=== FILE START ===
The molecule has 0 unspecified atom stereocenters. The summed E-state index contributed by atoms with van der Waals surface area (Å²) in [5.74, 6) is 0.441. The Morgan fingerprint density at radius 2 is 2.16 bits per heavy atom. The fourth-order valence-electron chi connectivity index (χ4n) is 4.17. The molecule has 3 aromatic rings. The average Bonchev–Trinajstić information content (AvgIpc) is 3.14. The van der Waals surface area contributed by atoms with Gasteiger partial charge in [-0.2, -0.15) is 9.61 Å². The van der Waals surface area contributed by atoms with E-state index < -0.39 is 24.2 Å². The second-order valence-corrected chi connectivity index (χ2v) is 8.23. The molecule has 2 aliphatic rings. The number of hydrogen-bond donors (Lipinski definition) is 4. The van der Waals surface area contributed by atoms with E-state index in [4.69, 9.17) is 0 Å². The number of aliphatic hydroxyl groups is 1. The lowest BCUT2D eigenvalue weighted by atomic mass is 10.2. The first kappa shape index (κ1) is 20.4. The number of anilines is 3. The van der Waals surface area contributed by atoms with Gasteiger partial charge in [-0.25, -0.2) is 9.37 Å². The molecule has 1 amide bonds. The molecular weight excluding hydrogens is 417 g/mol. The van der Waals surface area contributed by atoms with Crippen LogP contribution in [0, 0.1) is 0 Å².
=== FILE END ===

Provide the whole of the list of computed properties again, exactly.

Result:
The molecule has 0 unspecified atom stereocenters. The summed E-state index contributed by atoms with van der Waals surface area (Å²) in [5.74, 6) is 0.441. The Morgan fingerprint density at radius 2 is 2.16 bits per heavy atom. The fourth-order valence-electron chi connectivity index (χ4n) is 4.17. The molecule has 3 aromatic rings. The average Bonchev–Trinajstić information content (AvgIpc) is 3.14. The van der Waals surface area contributed by atoms with Gasteiger partial charge in [-0.2, -0.15) is 9.61 Å². The van der Waals surface area contributed by atoms with E-state index < -0.39 is 24.2 Å². The second-order valence-corrected chi connectivity index (χ2v) is 8.23. The molecule has 2 aliphatic rings. The number of hydrogen-bond donors (Lipinski definition) is 4. The van der Waals surface area contributed by atoms with E-state index in [4.69, 9.17) is 0 Å². The number of aliphatic hydroxyl groups is 1. The lowest BCUT2D eigenvalue weighted by atomic mass is 10.2. The first kappa shape index (κ1) is 20.4. The number of anilines is 3. The van der Waals surface area contributed by atoms with Gasteiger partial charge in [-0.25, -0.2) is 9.37 Å². The molecule has 1 amide bonds. The molecular weight excluding hydrogens is 417 g/mol. The van der Waals surface area contributed by atoms with Crippen LogP contribution in [0, 0.1) is 0 Å².